Washington Wage Garnishment Law

Find out when creditors can garnish your wages in Washington state.

Washington wage garnishment laws (known as a “writ of garnishment—continuing lien on earnings”) limits the amount that a creditor can garnish (take) from your wages for debt repayment. Washington’s rules are similar to the federal law—most creditors with a money judgment can take only 25% of your wages. However, for a few debt types, creditors can take more.

(Learn about objecting to a wage garnishment in Wage Garnishment & Attachments.)

When Can a Creditor Garnish Your Wages in Washington?

A wage garnishment is an order from a court or a government agency that requires your employer to withhold money from your paycheck for a creditor. The type of debt determines the garnishment amount and the steps a creditor must take before getting it.

Most creditors can’t garnish your wages as soon as you fall behind on a credit card payment or medical bill. These types of creditors must file a collection lawsuit in court, win, and get a money judgment stating that you owe the creditor money.

Exceptions to this rule exist. For instance, certain creditors—such as the government or the parent of your child—can garnish your wages without a court judgment. Here are the types of debt that fall into this category:

  • unpaid income taxes
  • court-ordered child support and arrears, and
  • defaulted student loans.

In Washington, there are some additional exceptions to the money judgment rule. A regular creditor may obtain a court order to garnish your wages before obtaining a judgment if you:

  • aren’t a Washington resident or are about to move out of Washington
  • have concealed yourself such that ordinary process of law cannot be served upon you, or
  • have removed or are about to remove any of your property from the state in an attempt to delay or defraud your creditors.

In Washington, to be effective, all creditors must take the additional step of serving the garnishment (known as a writ of garnishment—continuing lien on earnings) and other required paperwork on the Office of the Attorney General.

(Find out how bankruptcy can stop wage garnishments when the creditor has a money judgment.)

How Much Can a Creditor Garnish in Washington?

Federal law limits wage garnishments related to money judgments to 25% of your disposable income. The idea is that you should have enough left to pay for living expenses. In Washington, most creditors can garnish the lesser of the two amounts (but there are exceptions—more below):

  • 25% of your weekly disposable earnings, or
  • your weekly disposable earnings less 35 times the federal minimum hourly wage (35 x $7.25 = $253.75).

Disposable earnings are those wages left after your employer has made deductions required by law.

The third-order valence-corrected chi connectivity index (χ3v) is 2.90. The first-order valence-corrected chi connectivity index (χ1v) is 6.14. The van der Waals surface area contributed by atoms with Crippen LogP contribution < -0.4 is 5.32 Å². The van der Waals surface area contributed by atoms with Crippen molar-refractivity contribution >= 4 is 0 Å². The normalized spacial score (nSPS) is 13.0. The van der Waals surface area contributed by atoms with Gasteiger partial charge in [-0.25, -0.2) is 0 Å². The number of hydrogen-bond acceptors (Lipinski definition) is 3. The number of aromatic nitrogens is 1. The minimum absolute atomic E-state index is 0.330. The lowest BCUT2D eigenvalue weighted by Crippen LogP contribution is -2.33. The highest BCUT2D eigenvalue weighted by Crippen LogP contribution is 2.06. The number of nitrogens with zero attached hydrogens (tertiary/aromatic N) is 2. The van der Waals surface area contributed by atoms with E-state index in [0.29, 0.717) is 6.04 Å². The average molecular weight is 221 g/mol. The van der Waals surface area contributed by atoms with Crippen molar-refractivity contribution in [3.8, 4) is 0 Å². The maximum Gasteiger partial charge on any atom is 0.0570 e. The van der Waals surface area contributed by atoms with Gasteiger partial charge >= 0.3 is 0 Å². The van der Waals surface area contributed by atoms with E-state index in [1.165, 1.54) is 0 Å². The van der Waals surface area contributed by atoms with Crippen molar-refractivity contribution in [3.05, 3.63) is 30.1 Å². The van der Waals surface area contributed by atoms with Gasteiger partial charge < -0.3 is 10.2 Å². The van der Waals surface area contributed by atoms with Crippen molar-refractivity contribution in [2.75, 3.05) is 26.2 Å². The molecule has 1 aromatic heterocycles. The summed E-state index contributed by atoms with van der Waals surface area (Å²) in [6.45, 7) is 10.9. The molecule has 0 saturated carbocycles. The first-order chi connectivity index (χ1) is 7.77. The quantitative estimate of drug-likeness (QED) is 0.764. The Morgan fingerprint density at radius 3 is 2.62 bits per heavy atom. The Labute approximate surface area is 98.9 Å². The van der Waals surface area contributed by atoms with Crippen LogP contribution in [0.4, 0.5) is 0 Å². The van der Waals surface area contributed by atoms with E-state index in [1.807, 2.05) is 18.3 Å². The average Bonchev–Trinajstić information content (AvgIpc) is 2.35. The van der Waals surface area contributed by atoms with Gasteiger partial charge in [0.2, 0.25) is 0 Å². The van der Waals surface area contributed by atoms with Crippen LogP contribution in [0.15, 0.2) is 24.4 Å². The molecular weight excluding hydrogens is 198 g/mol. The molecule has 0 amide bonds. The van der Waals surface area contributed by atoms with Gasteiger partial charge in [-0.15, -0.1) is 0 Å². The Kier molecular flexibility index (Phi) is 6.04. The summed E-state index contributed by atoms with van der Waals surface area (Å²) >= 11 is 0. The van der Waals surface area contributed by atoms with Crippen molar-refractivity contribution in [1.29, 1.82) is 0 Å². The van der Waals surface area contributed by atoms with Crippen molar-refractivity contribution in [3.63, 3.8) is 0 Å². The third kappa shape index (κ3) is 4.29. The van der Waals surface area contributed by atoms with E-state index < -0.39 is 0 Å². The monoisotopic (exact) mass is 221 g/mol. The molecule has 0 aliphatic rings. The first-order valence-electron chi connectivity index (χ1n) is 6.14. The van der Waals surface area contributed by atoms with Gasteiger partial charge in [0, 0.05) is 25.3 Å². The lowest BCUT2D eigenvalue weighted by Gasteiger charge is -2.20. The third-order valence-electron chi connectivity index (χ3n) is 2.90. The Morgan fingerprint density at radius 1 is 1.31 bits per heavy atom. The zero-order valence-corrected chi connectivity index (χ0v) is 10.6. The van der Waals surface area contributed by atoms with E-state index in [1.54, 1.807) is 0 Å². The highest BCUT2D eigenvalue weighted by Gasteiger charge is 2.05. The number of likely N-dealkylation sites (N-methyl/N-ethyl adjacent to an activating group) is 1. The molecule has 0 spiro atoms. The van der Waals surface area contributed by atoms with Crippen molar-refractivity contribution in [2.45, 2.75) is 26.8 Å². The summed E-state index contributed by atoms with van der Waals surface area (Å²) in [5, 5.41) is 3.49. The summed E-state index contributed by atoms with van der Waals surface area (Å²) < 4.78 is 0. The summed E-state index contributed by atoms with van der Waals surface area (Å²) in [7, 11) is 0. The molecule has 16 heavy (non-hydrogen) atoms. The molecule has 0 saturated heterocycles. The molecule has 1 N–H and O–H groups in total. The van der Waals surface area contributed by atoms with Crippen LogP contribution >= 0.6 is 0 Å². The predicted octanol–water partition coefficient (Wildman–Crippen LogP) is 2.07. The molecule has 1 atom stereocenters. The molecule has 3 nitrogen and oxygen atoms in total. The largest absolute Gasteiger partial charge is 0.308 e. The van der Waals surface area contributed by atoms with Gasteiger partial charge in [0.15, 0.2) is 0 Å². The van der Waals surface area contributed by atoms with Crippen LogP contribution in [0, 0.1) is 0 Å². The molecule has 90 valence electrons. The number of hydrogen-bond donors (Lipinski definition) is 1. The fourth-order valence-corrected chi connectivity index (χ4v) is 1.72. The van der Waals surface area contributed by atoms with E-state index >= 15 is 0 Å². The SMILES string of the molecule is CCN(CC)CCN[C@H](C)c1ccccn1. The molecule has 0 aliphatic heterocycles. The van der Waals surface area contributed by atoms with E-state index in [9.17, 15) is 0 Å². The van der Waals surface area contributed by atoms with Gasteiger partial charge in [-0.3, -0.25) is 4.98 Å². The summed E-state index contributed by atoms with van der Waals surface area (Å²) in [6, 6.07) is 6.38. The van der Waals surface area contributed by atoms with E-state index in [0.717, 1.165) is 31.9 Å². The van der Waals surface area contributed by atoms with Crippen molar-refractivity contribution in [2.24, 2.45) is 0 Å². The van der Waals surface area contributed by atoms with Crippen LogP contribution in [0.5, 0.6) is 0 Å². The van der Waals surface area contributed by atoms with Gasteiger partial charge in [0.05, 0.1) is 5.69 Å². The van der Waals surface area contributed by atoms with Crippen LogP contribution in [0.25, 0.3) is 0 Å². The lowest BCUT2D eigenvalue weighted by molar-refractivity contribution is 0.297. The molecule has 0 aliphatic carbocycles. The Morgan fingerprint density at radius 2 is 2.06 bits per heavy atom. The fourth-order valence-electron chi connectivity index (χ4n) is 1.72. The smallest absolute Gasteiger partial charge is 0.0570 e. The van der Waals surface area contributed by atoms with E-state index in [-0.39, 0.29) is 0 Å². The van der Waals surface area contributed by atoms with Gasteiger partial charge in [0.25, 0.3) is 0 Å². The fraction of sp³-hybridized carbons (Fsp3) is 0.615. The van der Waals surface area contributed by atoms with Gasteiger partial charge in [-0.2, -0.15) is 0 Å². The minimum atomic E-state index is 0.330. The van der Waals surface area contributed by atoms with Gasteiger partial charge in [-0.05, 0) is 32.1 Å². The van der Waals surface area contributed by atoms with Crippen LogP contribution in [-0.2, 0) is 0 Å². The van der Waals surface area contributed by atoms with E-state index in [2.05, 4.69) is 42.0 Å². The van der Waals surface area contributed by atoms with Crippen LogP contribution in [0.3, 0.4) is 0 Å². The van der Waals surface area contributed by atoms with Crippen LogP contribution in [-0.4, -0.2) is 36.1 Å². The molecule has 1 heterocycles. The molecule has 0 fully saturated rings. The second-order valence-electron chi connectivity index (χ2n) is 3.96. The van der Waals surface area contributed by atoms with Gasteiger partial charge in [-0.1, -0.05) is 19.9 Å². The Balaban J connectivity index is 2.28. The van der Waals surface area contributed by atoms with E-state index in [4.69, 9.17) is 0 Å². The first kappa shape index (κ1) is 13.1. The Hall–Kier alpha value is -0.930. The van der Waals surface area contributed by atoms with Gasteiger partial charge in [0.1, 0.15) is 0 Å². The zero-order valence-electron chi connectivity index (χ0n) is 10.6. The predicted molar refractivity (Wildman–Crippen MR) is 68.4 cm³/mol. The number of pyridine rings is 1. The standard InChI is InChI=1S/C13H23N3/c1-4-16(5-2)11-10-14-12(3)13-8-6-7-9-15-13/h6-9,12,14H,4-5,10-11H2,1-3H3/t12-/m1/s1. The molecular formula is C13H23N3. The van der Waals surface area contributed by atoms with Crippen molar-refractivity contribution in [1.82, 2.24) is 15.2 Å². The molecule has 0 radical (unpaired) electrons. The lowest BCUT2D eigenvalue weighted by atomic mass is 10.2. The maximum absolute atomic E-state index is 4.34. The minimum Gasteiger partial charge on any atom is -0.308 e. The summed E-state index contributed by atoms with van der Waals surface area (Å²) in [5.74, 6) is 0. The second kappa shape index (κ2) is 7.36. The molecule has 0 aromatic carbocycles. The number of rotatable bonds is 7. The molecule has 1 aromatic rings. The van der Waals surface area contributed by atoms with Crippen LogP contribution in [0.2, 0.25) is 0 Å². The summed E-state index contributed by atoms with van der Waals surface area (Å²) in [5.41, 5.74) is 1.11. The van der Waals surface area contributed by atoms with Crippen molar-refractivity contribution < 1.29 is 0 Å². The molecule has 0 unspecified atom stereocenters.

Garnishment Limits for Child Support, Student Loans, and Unpaid Taxes

If you owe child support, student loans, or taxes, the government or creditor can garnish your wages without getting a court judgment. The rules governing the amounts are different, too.

  • Defaulted student loans. The U.S. Department of Education (or any entity collecting for this agency) can use an administrative garnishment to deduct wages without a court judgment in an amount of up to 15% of your disposable income. (Find out more about student loan debt.)
  • Unpaid taxes. The federal government can garnish your wages if you owe back taxes, even without a court judgment. The amount it can garnish depends on how many dependents you have and your deduction rate. Washington doesn’t assess state or local income taxes.
  • Child support. Under federal law, up to 50% of your disposable earnings can be garnished for child support if you’re currently supporting a spouse or a child who isn't the subject of the order. If you aren't supporting a spouse or child, up to 60% of your earnings can be taken. An additional five percent is allowed for support payments over 12 weeks in arrears. However, Washington law allows up to 50% of your disposable earnings only to be withheld for a support order.

(Learn how Chapter 13 bankruptcy can help with child support arrears, tax debt, and in some cases, student loan payments.)

Multiple Garnishments: Total Amount and Job Loss

In Washington, an employer must pay a child support garnishment before other garnishments except an IRS levy received before the support order. Otherwise, payment occurs on a first in time basis, with a maximum deduction amount for all garnishments of 25%, except for support obligations.

Under federal law, your employer cannot discharge you if you have one wage garnishment. However, federal law won’t protect you if you have more than one wage garnishment order.

Washington law prohibits your employer from firing you because a creditor garnished or tried to garnish your wages unless you’re served with three or more garnishment orders within one year.

More on Washington Wage Garnishments

To find more information about wage garnishment limits in Washington, including the procedures that employers must follow in carrying out wage garnishment orders, check out the Washington Office of Financial Management Garnishments and Assignments webpage (current as of January 2018).

You can also find information on the Washington State Legislature webpage and the Washington Courts webpage (select “Court Forms” and “Garnishment”).

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